Pat Buchanan also thought this issue was important.
by Patrick J. Buchanan
Posted May 09, 2006
“(N)o legitimate interest is served when oil and gas become tools of intimidation or blackmail, either by supply management or attempt to monopolize transportation,” thundered Vice President Cheney to the international pro-democracy conference in Vilnius, Lithuania.
“(N)o one can justify actions that undermine the territorial integrity of a neighbor, or interfere with democratic movements.”
Cheney’s remarks were directed straight at the Kremlin and President Vladimir Putin, who is to host the G-8 Conference in July.
Cheering Cheney on is John McCain, front-runner for the GOP nomination, who has urged President Bush to snub Putin by boycotting the G-8 summit. What the GOP is thus offering the nation right now is seven more years of in-your-face bellicosity in foreign policy.
What does McCain think we would accomplish — other than a new parading of our moral superiority — by so public an insult to Putin and Russia as a Bush boycott of the St. Petersburg summit? Do we not have enough trouble in this world, do we not have enough people hating us and Bush that we have to get into Putin’s face and antagonize the largest nation on earth and a co-equal nuclear power? What is the purpose of this confrontation diplomacy? What does it accomplish?
Does Cheney not recall our “Captive Nations Resolutions,” calling for the liberation of Estonia, Latvia and Lithuania, which, though free between the two world wars, had long belonged to the Russian empire? Does he not recall conservative support for the breakup of the Soviet Union? Does he not recall conservative support for the secession of Slovenia, Croatia and Bosnia, and more recently Kosovo, from a Serb-dominated Yugoslavia?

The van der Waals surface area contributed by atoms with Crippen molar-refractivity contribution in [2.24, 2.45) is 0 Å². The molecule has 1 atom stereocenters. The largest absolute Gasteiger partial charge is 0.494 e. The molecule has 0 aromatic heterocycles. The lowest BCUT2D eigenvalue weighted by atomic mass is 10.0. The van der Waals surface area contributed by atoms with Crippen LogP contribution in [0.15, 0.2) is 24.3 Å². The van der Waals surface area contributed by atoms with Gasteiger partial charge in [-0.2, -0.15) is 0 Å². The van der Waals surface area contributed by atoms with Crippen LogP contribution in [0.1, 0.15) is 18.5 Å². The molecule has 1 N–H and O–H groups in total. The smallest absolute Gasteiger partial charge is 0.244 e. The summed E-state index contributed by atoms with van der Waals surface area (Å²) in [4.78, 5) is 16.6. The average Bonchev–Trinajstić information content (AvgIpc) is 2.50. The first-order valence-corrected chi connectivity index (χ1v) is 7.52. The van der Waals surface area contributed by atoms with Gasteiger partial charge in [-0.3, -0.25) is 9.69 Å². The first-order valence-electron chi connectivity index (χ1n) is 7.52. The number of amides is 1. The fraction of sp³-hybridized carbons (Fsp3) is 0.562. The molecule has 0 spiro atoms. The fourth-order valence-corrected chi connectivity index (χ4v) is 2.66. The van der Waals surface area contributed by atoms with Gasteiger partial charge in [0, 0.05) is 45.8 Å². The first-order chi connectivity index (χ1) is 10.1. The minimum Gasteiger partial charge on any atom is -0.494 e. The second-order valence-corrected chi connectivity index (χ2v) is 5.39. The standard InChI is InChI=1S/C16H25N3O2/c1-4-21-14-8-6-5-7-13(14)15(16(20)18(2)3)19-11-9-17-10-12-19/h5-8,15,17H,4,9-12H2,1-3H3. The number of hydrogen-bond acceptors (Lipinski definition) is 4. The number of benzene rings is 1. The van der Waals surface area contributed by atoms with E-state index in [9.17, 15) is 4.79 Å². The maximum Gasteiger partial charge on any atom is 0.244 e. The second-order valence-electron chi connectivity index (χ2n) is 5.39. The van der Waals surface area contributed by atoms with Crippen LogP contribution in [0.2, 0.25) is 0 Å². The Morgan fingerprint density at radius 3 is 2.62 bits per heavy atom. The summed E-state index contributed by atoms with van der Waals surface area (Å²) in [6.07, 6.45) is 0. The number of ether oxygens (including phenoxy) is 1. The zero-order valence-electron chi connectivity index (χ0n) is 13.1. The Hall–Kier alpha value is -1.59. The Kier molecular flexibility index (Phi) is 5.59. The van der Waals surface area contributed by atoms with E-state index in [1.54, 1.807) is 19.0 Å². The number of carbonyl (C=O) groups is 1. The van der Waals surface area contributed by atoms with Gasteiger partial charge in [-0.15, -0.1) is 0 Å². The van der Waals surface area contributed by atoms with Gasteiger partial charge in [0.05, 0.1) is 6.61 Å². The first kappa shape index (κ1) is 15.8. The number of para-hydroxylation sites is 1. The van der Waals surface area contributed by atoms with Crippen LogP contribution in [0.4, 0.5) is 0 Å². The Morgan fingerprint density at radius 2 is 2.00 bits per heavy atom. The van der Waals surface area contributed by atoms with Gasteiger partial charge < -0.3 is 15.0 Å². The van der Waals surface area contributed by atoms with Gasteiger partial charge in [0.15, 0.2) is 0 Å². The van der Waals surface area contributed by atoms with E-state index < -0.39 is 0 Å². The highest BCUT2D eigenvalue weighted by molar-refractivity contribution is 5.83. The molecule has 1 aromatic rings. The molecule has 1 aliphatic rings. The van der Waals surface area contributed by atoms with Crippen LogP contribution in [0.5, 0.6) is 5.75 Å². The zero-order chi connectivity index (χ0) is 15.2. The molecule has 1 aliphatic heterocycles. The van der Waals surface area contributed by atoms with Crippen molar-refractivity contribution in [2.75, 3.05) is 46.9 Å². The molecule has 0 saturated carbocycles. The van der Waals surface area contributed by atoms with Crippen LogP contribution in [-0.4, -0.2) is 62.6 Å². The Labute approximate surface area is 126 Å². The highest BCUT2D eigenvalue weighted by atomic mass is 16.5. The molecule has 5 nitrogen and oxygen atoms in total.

What concerns Cheney is Moscow’s support for the secession of Abkhazia and South Ossetia from Georgia. Georgia’s president was also elected with the aid of pro-democracy NGOs, mostly funded by Uncle Sam. All these color-coded revolutions in East Europe and Central Asia bear the label, Made in the U.S.A.
The effect of U.S. expansion of NATO deep into Eastern Europe, U.S. interference in the politics of the former Soviet republics, and U.S. siting of military bases in the Balkans, Eastern Europe and Central Asia has been to unite Russia and China, and undo the diplomacy of several successive U.S. presidents.
How has this made us more secure?
If we don’t want these people in our backyard, what are we doing in theirs? If we don’t stop behaving like the British Empire, we will end up like the British Empire.